An army of wordy Web reviewers makes it easy to dismiss 'Net critics
Imagine for a moment a Sunday newspaper ad for a hot movie with no ellipses, no exclamation marks, no single word descriptions and no mention of Susan Granger or Paul Wunder.
Imagine in its place, lengthy in-depth quotes that are never taken out of context; wordy splotches that encapsulate the tenor of a film and take their time to extol the virtues of a work rather than nail it in one passionate word or phrase.
Seemingly, dot-com movie reviewers are treating the written word as if they have been knighted by Pauline Kael, proffering opinions with no fear that an editor will cut their work to fit it into a finite space. Web critics wax on, paying no heed to the thought that short and pithy would be their ticket to the big time.
And perhaps that explains why few online critics have reached the status of a “must-read.” Despite the efforts of an online critics association, there aren’t any names that even start to approach the level of regional film critics.
Sure there’s Harry Knowles (aintitcoolnews.com), but that site has turned into an isolated monster unto itself. While the Knowles technique — which begins with reader comments from test screenings — is unique, it does show how much the studios concern themselves about early leaks and what they’ll do to control them. No Web critic boasts power like Knowles, partially because the film lords have attempted to convert him from studio enemy No. 1 to friend of the filmgoers through a load of standard-issue graft, including journalist-only junkets and screenings.
No one has created a model quite like Knowles, who taps into the very fear that undermines and overrides the marketing mavens’ countless decisions.
Knolwes succeeded by refusing to play by the rules established by the studios for the print media — and he wins. Other dot-commentators, constantly awash in seriousness, generally end up appealing to specific fans rather than the audience as a whole as they are validated by preaching to a choir; the writing is another matter altogether.
Ads for the Mel Gibson-starrer “The Patriot” boast an impressive quote from Peter Travers of Rolling Stone: “A thunderous spectacle.” Right there the studio, Columbia Pictures, gets what it wants: Don’t think of this as a period piece, think of it as “Die Hard” in old clothes. And they don’t even have to say it.
But what if they had to turn to some of online’s finest?
Take the Flickfilosopher report. (flickfilosopher.com) “This is the best kind of old-fashioned filmmaking: grand and epic yet intimate and personal, full of angst-ridden good guys and hiss-worthy bad guys.” Condense the quote to “epic”? That makes it sound long and boring, which is what Columbia wants to avoid.
At the beginning of a mixed review, Spliced Online (splicedonline.com) called “The Patriot” “relentlessly unoriginal, pandering and predictable.” (Curiously, it gave it two-and-a-half out of four stars). Culturevulture.net panned it by saying, “Theoretically, there should be dozens of worthy stories from the era suitable for big-screen treatment. You won’t find any of them here, though.” Then, just to prove amateurism is still a hallmark of the Internet, atnzone.com let ’em have it: “Another problem I had was with the ending. But … I won’t get into details.”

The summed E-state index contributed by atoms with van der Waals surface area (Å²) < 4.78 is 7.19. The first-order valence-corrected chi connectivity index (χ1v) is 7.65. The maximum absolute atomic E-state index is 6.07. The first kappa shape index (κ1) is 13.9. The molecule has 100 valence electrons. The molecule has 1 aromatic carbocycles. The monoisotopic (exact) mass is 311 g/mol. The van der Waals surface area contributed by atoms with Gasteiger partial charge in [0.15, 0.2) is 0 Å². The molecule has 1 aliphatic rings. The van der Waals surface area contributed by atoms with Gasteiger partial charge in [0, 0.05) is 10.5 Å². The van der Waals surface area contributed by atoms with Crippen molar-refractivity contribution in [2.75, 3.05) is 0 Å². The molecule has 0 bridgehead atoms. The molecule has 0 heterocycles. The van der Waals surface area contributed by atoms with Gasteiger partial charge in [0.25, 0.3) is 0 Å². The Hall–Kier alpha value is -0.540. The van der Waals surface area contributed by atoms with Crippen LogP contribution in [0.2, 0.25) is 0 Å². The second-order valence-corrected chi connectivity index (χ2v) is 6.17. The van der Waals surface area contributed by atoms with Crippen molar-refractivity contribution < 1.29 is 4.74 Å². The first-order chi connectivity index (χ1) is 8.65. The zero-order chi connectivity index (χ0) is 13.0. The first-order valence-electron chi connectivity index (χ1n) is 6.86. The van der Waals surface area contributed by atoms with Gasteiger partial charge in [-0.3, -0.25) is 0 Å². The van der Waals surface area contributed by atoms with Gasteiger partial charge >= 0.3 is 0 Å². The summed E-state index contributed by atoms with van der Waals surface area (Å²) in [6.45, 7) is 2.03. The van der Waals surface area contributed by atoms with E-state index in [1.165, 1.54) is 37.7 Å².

As Web sites find themselves more compelled to validate themselves to investors it would seem only likely that they would take the occasional easy road toward recognition. It’s downright odd that no online movie critic has made him or herself an instant hit with the blurb writers. Are they operating that far outside the system?
Collectively, the film sites have had a huge impact on movie operations. Most significantly, international releases have been moved far forward to ride the wake of publicity generated by the domestic opening. Film sites have proved themselves adept at chronicling a movie’s creation, casting, filming and release; and with every main media outlet available online, those junket roundtables and premiere parties now have global implications.
The reviews, however, have been slow to follow suit.
Yet it’s movie criticism that has been the one entertainment area that has taken its role seriously. Music sites are either the equivalent of a print publication; linked to an e-tailer (which makes many a review suspect); or so overloaded with fans’ ramblings that it’s hard to discern which opinion is most in line with yours. Jazzreview.com recently printed, in all capital letters, “As I sit and listen to Culbertson on this CD I am impressed with his selection of songs.” Real reviewers don’t use “I.”
Someday, a reviewer is going to take a hint from the guys who write pornography reviews. Scene after scene is described chronologically and with precision. No guess work, no surprise endings, extra detail when it warrants it, but nothing that can be reduced to a quick-hit quote either.
Isn’t that exactly what the cineastes want?